New poll shows motivations behind philanthropic efforts as well as how it ranks relative to other concerns
While there’s been a greater amount of interest in ESG and responsible investing, upper-income investors still prefer to make an impact through charitable giving.
That’s according to a new Wells Fargo/Gallup study of over American investors with at least US$10,000 in stock or bond investments and reported annual earnings of at least US$240,000.
It found that while 42% considered investing in alignment with their values to be highly important, 60% said they considered contributing or spending a portion of their income to help others a very or extremely important financial value.
Donations are a widespread activity among upper-income investors, with 93% saying they had made donations to a non-faith-based organization in the past year, and 59% saying they had donated to a faith-based one. All in all, 97% had made one kind of donation or the other.
Fewer respondents said they had volunteered time to a charitable cause in the past year, with 64% working at a non-faith-based organization, 37% at a faith-based one, and 25% at neither.
When asked about how active their parents were in volunteering in their youth, around one in five participants said their parents had been extremely or very active. Just over a third (36%) said they had been somewhat active, while 40% said their parents were not active.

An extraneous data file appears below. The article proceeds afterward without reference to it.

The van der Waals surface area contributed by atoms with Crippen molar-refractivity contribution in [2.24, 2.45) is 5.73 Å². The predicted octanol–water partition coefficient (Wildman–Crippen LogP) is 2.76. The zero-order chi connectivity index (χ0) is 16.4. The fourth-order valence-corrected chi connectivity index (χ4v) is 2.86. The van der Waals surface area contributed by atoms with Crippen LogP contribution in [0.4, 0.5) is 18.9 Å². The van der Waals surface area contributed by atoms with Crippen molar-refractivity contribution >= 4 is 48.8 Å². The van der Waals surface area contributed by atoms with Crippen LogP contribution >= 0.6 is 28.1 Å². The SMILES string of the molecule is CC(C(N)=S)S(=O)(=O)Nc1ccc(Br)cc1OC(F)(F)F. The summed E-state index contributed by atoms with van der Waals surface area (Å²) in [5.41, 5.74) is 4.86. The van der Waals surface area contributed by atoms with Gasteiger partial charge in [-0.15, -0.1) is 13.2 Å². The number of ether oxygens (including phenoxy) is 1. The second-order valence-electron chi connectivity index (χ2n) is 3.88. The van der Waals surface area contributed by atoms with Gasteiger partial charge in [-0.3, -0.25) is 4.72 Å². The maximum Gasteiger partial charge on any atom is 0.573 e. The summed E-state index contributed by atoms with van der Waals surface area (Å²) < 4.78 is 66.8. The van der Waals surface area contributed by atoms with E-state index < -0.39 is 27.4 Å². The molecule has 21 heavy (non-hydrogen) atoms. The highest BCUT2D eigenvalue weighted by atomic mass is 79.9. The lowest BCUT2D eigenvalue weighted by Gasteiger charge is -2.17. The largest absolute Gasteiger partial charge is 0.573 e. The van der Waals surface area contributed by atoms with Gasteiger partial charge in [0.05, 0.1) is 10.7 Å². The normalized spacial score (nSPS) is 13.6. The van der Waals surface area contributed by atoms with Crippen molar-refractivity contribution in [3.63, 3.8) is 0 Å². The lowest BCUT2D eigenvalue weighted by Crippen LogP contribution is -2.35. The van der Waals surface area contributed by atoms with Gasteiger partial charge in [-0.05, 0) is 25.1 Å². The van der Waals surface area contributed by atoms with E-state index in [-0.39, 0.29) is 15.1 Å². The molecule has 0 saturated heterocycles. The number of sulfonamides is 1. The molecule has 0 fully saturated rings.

Focusing on those whose parents were at least somewhat active, 40% said their parents pushed them to get involved in a fair amount or a lot of volunteer work at the time.
Respondents whose parents were highly active volunteers were found to be more likely to rate donating to charity as an extremely important financial value. In addition, they were more likely to emphasise the importance of having children who donate to charity and do volunteer work in their communities.
Upper-income investors with extremely or very active volunteer parents reported giving an average of US$8,203 to charity in the past year. That’s compared to US$5,482 for those whose parents were only somewhat active, and $4,179 for those whose parents were not active.
When asked about their personal motivations for donating or doing volunteer work, 78% of upper-income investors said they strongly believed in the causes they support, 71% cited a desire to make a difference, and 62% simply enjoyed being able to help.
Other reasons behind acts of philanthropy or charity were:
- Having a personal connection to issues or organizations they are involved with (56%);
- A way to give back for help that others had given them in the past (37%);
- A sense of moral obligation based on their financial position (38%);
- Setting an example for their children (34%);
- Religious commitment or obligation (21%)
Nearly half of respondents who gave acknowledged that taxes were at least a minor reason, while only 7% said it was a major one.